Clinton v. Biden

As the race becomes more national, being from Delaware doesn't help Joe Biden. Being married to more-popular-than-ever Bill Clinton -- and having tons of money -- helps Hillary Clinton. A lot. Oh well, it kind of seems like Biden is really running to be the next Secretary of State.


Obama v. Edwards

Unless these two pair up on a ticket sometime in the spring to counter the media's predetermined Clinton coronation, this will be a tight one. John Edwards has more experience, but Barack Obama has the freshness factor. And in the South, Edwards' advantage (he's from North Carolina) is negated by Obama's race. But Edwards' endorsement, if he does quit, will be a major prize.



Clinton v. Obama

She's a woman, he's black and they both have tons of money. Touch & eacute;. This one is going to come down to that old adage about familiarity breeding contempt -- "Clinton Fatigue" will catch up with Hillary Clinton. Meanwhile, Barack Obama's promise -- and seeming ability -- to break from the past will be the winning message.




Giuliani v. Tancredo

In the play-in round, Tom Tancredo trumps Duncan Hunter for being a tad more immigration-mad; beyond that, who knows why Tancredo's in it. Everybody knows why Rudy Giuliani is running -- it's the only job big enough for him.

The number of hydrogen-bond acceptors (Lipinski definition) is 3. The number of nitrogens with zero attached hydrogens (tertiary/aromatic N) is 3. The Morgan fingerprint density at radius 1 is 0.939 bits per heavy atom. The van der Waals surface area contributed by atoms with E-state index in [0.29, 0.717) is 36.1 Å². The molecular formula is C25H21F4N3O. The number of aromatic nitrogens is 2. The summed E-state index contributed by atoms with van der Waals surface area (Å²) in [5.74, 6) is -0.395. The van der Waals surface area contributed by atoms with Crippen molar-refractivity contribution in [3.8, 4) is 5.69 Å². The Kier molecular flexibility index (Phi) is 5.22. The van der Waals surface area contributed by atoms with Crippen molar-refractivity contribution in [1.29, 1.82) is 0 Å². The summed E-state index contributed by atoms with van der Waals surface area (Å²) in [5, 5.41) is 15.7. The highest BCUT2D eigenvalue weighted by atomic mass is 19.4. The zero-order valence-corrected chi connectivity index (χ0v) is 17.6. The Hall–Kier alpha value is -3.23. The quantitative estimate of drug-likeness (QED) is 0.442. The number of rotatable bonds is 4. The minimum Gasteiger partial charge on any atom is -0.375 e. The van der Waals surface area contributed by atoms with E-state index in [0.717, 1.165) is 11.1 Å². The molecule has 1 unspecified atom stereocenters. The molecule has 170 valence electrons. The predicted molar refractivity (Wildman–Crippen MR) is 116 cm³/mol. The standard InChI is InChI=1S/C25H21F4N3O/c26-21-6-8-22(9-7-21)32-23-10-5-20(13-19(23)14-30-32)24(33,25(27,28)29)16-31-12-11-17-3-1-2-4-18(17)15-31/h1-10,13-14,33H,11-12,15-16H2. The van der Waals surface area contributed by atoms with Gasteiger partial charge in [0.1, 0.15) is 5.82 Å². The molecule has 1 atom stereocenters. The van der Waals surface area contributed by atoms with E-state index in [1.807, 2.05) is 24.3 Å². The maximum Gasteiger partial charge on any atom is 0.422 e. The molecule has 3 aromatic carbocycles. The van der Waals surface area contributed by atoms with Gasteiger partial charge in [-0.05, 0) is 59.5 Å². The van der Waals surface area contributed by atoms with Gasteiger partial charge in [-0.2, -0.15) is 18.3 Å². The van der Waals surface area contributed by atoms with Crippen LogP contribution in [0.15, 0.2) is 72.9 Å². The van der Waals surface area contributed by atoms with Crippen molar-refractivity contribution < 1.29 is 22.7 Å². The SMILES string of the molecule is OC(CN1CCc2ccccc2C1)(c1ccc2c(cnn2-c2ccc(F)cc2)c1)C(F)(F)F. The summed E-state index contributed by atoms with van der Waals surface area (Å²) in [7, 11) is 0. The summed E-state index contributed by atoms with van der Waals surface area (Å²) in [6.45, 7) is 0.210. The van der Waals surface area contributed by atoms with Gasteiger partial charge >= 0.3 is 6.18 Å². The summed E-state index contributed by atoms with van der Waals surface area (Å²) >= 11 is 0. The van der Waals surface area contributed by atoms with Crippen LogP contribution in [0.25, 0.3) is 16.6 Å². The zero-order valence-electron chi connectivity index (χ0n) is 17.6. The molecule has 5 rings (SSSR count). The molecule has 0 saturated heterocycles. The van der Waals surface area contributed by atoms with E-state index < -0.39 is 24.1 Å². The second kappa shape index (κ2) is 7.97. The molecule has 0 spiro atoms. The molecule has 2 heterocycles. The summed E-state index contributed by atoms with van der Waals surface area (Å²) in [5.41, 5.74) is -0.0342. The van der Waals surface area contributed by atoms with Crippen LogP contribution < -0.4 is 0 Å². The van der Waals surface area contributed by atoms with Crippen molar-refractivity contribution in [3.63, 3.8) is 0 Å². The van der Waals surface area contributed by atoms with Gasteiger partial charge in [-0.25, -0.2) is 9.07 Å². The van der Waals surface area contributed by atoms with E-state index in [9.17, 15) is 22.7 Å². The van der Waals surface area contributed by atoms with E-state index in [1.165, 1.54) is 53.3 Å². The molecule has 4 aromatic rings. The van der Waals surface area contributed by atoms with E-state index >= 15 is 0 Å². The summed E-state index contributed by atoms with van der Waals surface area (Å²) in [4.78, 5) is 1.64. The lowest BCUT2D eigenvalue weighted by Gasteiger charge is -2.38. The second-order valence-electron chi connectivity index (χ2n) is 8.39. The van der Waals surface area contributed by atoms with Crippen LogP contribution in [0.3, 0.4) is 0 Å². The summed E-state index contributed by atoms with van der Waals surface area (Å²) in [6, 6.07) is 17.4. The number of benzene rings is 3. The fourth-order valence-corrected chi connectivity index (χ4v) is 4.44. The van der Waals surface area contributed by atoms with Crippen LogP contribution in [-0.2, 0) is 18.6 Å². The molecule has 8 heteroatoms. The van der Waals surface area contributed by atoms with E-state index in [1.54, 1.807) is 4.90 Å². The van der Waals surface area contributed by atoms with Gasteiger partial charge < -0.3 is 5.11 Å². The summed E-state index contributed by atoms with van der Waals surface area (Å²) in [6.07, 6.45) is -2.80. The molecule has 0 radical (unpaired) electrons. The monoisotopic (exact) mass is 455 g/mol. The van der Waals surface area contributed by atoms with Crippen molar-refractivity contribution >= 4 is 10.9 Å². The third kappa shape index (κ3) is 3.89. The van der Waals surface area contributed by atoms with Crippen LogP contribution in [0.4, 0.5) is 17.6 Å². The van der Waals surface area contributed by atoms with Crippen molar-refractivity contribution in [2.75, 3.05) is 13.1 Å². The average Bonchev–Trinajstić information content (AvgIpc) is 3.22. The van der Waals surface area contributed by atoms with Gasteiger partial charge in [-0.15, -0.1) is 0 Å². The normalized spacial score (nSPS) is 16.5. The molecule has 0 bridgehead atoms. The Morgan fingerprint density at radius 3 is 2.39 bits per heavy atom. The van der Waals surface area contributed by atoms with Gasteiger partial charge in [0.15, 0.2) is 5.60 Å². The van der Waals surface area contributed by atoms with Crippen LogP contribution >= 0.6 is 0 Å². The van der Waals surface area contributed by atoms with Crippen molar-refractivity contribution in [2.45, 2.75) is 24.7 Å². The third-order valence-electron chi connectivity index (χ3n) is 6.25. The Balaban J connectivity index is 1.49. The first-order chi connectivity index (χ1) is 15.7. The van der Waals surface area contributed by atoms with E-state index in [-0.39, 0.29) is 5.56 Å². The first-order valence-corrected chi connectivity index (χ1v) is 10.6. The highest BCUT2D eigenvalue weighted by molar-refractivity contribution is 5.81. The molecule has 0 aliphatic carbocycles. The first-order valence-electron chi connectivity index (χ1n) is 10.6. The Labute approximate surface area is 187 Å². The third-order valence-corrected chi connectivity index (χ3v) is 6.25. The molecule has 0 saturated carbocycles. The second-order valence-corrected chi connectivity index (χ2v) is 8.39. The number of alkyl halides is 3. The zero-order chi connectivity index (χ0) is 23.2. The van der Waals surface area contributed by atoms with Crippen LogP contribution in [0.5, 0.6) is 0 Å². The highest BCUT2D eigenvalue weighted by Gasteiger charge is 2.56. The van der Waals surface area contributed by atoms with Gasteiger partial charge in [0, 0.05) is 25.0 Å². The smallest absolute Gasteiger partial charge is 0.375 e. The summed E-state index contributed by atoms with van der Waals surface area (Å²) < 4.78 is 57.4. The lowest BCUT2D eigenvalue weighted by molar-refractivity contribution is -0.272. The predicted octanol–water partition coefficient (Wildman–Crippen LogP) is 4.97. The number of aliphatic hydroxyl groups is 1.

Huckabee v. Keyes

Remember, this is the Republican primary, and Mike Huckabee is the I-love-Jesus candidate. Every GOP voter seems to believe in Jesus; not everybody believes there really is such a thing as an African-American Republican.


Romney v. Paul

As the lone anti-war Republican, Ron Paul has attracted a lot of attention -- and financial support. But he doesn't have as much as Mitt Romney, who can tap his own personal fortune of $250 million. Ron Paul's best bet is as Michael Bloomberg's running mate in a third-party run or as the top man on a Constitution Party run.


McCain v. Thompson

This is the best of the first-round matchups in either party. Fred Thompson was supposed to dominate the field with his Reaganesque quality; a few years back, McCain was expected to win without much trouble. Having to fight your way into contention is always a good thing, but Thompson doesn't seem to have the interest or tenacity for it. Actors.



Giuliani v. McCain